Think about this for a second. WHY did Microsoft implement an extender based model for protected TV?? To implement DRM, because without DRM the studios wouldn't allow Microsoft access to the content. Now, how does that situation change, just because DTCP-IP came along? It doesn't.

As far as online streaming goes...the problem isn't WMC, it's the fact that it's PC based. If all these companies made it real easy for you to consume their content within WMC, would you spend the $70 or so on these streamer boxes? Nope. Now, if they wrote fantastic plugins for WMC and priced them at $50, would you buy them? smile.gif I'm guessing no. These companies get a cut from EVERY device sold, that can access their content, in the form of licensing fees. Unless Microsoft is willing to eat that cost, it aint happening on a PC, until pigs fly.

Admit it, we're all cheap. We all want free stuff. Not because we can't spend the money from a monetary standpoint, but it's the mindset. If Media Browser was $25 (or $50 or whatever), would you still be using it?smile.gif We probably know the answer to that.

btw...Intel announced a new "web TV" initiative today...promising a more "interactive" TV experience. Word is that their vaporware settop box has an HD webcam built in..for...well..something. They claim it's for facial recognition. For watching TV?? Time will tell.

I agree that DTCP-IP won't solve the DRM problem from a customer standpoint. What it does do is allow Ceton (and others) to break free from WMC's horrible restrictions.

I'm not really clear on what you're trying to get at with buying things--Netflix (and Amazon, and others) all just want their content available on as many platforms as they can get so they can expand their customer base. They don't generate that much revenue from licensing fees, if any. I'm really not at all clear why you think those plugins would be charged for when you can already watch the content on any Windows device (and most Android devices) without paying extra for a client/plugin/app. Microsoft isn't eating any costs by having Netflix have an App in the Windows Store--nor is Google eating costs by having Netflix in Google Play. Netflix and Amazon make their money not by getting licensing fees here -- they're making it by adding customers who otherwise would go with a competitor or just wouldn't watch at all. The only reason WMC plugins aren't supported is because the market is too small--the number of people using an HTPC+Extenders vs. just an HTPC is likely in the few hundreds of thousands. Then when you break down the number of people using that setup who are unwilling to switch interfaces just to access the already available application, the market shrinks even further--I could access Netflix or Amazon from my 360, but it would never receive WAF approval like that.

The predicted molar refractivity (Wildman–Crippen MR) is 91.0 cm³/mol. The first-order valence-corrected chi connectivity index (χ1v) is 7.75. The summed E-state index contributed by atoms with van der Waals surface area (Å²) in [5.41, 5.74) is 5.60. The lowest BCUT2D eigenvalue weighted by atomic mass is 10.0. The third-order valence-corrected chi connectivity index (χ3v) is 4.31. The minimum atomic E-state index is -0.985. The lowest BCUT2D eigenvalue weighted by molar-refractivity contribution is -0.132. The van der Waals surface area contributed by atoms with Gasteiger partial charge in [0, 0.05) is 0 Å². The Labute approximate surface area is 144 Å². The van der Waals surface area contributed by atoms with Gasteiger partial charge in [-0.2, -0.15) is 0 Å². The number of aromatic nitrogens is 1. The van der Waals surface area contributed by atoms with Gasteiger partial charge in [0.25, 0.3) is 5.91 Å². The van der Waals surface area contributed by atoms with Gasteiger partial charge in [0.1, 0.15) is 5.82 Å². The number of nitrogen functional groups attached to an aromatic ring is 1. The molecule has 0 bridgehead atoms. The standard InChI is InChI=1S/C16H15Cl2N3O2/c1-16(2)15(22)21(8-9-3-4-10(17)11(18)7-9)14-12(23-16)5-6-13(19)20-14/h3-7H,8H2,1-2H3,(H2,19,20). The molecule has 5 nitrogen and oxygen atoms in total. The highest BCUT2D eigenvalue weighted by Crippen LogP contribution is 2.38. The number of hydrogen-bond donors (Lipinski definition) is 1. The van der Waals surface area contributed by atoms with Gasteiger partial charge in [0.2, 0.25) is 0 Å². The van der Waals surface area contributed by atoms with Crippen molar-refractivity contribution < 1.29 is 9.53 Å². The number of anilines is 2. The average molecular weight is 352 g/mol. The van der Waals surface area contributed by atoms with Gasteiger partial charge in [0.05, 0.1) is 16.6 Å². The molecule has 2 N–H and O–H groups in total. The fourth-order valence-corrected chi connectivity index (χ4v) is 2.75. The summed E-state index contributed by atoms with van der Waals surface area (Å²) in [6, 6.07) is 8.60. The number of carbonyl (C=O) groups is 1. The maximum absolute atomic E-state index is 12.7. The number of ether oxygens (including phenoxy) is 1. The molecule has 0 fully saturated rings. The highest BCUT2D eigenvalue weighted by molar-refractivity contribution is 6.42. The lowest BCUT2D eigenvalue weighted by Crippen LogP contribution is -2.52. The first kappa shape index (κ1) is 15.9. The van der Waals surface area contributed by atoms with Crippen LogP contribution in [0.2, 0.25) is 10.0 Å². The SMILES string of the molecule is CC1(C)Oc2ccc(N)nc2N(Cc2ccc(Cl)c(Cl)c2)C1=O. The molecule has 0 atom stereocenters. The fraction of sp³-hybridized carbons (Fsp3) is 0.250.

From the Windows 8 Start screen, you can easily 10-foot navigate through media apps, just as you can with a 360. The only thing that WMC is bringing to the table that is technologically superior to Windows 8/Android w/ apps is Live TV/DVR support. A DTCP-IP client/server model could easily allow that functionality to be built into a piece of software that could present a unified interface for all of our available content sources. I seriously doubt that WMC would get much attention by anyone at all anymore if it did not have a lock on Copy Once content. It was fantastic when it first launched, but has become archaic compared to other, newer options out there.
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post #5774 of 7721 Old 02-13-2013, 04:34 AM
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Originally Posted by reggie14 View Post

I'm not quite sure I'm following what you're saying.

The DTCP-IP spec says if you store content in persistent storage, it must be protected using an approved scheme. By itself, DTCP-IP doesn't get you much.